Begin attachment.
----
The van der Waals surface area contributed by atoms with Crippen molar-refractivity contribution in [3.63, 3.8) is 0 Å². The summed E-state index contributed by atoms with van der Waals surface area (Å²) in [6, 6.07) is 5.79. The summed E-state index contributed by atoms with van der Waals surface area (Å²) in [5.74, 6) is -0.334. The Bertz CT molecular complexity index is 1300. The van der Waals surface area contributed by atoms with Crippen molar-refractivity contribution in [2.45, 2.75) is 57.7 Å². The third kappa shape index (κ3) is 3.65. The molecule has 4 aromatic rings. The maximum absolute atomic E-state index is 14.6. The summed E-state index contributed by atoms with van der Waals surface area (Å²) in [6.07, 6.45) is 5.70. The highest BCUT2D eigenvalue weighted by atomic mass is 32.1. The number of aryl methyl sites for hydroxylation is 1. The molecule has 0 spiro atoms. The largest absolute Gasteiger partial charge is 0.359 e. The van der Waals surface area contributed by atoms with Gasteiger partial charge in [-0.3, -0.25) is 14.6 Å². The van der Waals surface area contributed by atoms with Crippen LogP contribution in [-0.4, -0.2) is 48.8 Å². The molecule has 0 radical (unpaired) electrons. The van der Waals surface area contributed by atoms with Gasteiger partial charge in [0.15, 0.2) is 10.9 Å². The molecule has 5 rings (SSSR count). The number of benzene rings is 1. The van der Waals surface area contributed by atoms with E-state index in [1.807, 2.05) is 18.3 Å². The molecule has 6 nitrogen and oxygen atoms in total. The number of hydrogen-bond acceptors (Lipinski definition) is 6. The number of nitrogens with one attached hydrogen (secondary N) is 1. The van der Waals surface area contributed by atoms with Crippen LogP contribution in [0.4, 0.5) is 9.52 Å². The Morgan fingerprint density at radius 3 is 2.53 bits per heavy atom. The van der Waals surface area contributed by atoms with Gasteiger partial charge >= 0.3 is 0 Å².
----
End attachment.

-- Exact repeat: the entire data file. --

The van der Waals surface area contributed by atoms with Crippen molar-refractivity contribution in [3.63, 3.8) is 0 Å². The summed E-state index contributed by atoms with van der Waals surface area (Å²) in [6, 6.07) is 5.79. The summed E-state index contributed by atoms with van der Waals surface area (Å²) in [5.74, 6) is -0.334. The Bertz CT molecular complexity index is 1300. The van der Waals surface area contributed by atoms with Crippen molar-refractivity contribution in [2.45, 2.75) is 57.7 Å². The third kappa shape index (κ3) is 3.65. The molecule has 4 aromatic rings. The maximum absolute atomic E-state index is 14.6. The summed E-state index contributed by atoms with van der Waals surface area (Å²) in [6.07, 6.45) is 5.70. The highest BCUT2D eigenvalue weighted by atomic mass is 32.1. The number of aryl methyl sites for hydroxylation is 1. The molecule has 0 spiro atoms. The largest absolute Gasteiger partial charge is 0.359 e. The van der Waals surface area contributed by atoms with Gasteiger partial charge in [-0.3, -0.25) is 14.6 Å². The van der Waals surface area contributed by atoms with Crippen LogP contribution in [-0.4, -0.2) is 48.8 Å². The molecule has 0 radical (unpaired) electrons. The van der Waals surface area contributed by atoms with Gasteiger partial charge in [0.15, 0.2) is 10.9 Å². The molecule has 5 rings (SSSR count). The number of benzene rings is 1. The van der Waals surface area contributed by atoms with E-state index in [1.807, 2.05) is 18.3 Å². The molecule has 6 nitrogen and oxygen atoms in total. The number of hydrogen-bond acceptors (Lipinski definition) is 6. The number of nitrogens with one attached hydrogen (secondary N) is 1. The van der Waals surface area contributed by atoms with Crippen LogP contribution in [0.4, 0.5) is 9.52 Å². The Morgan fingerprint density at radius 3 is 2.53 bits per heavy atom. The van der Waals surface area contributed by atoms with Gasteiger partial charge >= 0.3 is 0 Å².